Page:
Even with a tour of South Africa on the horizon, Usman Khawaja insists he is focused solely on the team’s fortunes and not his own place within it.
Khawaja has yet to make a big score in this Ashes series, reaching 50 only twice in the first four Tests and failing twice in the Boxing Day Test at the MCG.
His is the latest spot to be put up for debate, and with only one Test left in this home summer the need for runs has become slightly more urgent.
But Khawaja says he is refusing to think any further ahead than Sydney and winning more Ashes Tests for Australia.
“That’s far from my mind, I’m just out there trying to play cricket, trying to do well for the team for the next game,” Khawaja said.
“It’s a long way away, and I know myself if I keep working hard and doing the right things, I’m going to score runs.
“Situations like this, when you don’t score runs in one Test match, apparently you’re out of form. But I felt pretty good last Test match when I made a 50, so I feel fine.”
Khawaja’s head is not in the sand though, and he is the first to admit he has under-performed for Australia this summer.
“[The summer has been] definitely less than what I hoped for,” he said.
“So it’s probably disappointing in that respect, but I still feel good.
“I feel like I’ve contributed to the first three wins in some respect, so for me it’s just about going out there to do as well as I can to hopefully set up games.
While Khawaja feels like his best form is not far away, he has sent some rare praise the way of the English bowlers.
“They’re actually bowling quite well to me. They’re a good bowling unit,” he said.
“A lot of criticism has come from the public about their bowling attack, but Jimmy Anderson I feel is still bowling very well. He doesn’t give you many scoring options.
“Broady [Stuart Broad], without taking too many wickets in the last couple of games, he has still bowling well up the front.”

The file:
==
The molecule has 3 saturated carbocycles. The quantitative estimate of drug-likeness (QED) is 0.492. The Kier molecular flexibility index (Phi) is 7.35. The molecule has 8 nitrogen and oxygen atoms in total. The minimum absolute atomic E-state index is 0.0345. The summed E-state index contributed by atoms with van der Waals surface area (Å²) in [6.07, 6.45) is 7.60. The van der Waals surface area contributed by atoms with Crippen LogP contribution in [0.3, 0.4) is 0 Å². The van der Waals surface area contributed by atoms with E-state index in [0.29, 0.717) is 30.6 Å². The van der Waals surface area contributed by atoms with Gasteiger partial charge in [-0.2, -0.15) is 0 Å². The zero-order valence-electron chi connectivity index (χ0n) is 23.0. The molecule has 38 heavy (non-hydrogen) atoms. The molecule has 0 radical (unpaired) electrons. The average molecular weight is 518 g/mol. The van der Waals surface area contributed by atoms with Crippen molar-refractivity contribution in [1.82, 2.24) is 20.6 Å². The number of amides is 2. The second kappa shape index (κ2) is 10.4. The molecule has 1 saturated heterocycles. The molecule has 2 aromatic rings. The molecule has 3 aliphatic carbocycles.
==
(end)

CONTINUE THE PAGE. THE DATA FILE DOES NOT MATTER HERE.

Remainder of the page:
Classic Khawaja catch a memorable Ashes moment
It may not have come with the bat, but Khawaja can at least say he has played a part in one unforgettable moment this series.
His outfield catch late on day three at the MCG was one to remember for a number of reasons — the degree of difficulty in the catch, its contentious nature and the fact Khawaja’s face made significant contact with the turf.
“I wasn’t even worried about the catch, I was trying to spit out everything and make sure my front two teeth were there,” he said.
Khawaja defended his claiming of the catch, telling umpires he felt he had held onto it but recommending they check regardless.
“I obviously ran in and felt the ball come out of my hand as I hit the ground,” he said.
“Then I felt the ball roll up my chest, and then straight back into my right hand. If you watch the replay, it literally happened in less than a second and my hand never went from palm facing up either, so I felt it roll straight into my hand.
“I don’t think I’ve ever purposely cheated in cricket before, or said I’ve tried to claim a catch or anything. I’m pretty strong on that sort of thing.
“So I felt like I caught it and I was the first person to go up to the umpires and say ‘you might want to have a look because I didn’t actually see it go in, but I’m confident that I felt it roll straight up my chest and go into my hand’. I was pretty confident of that.”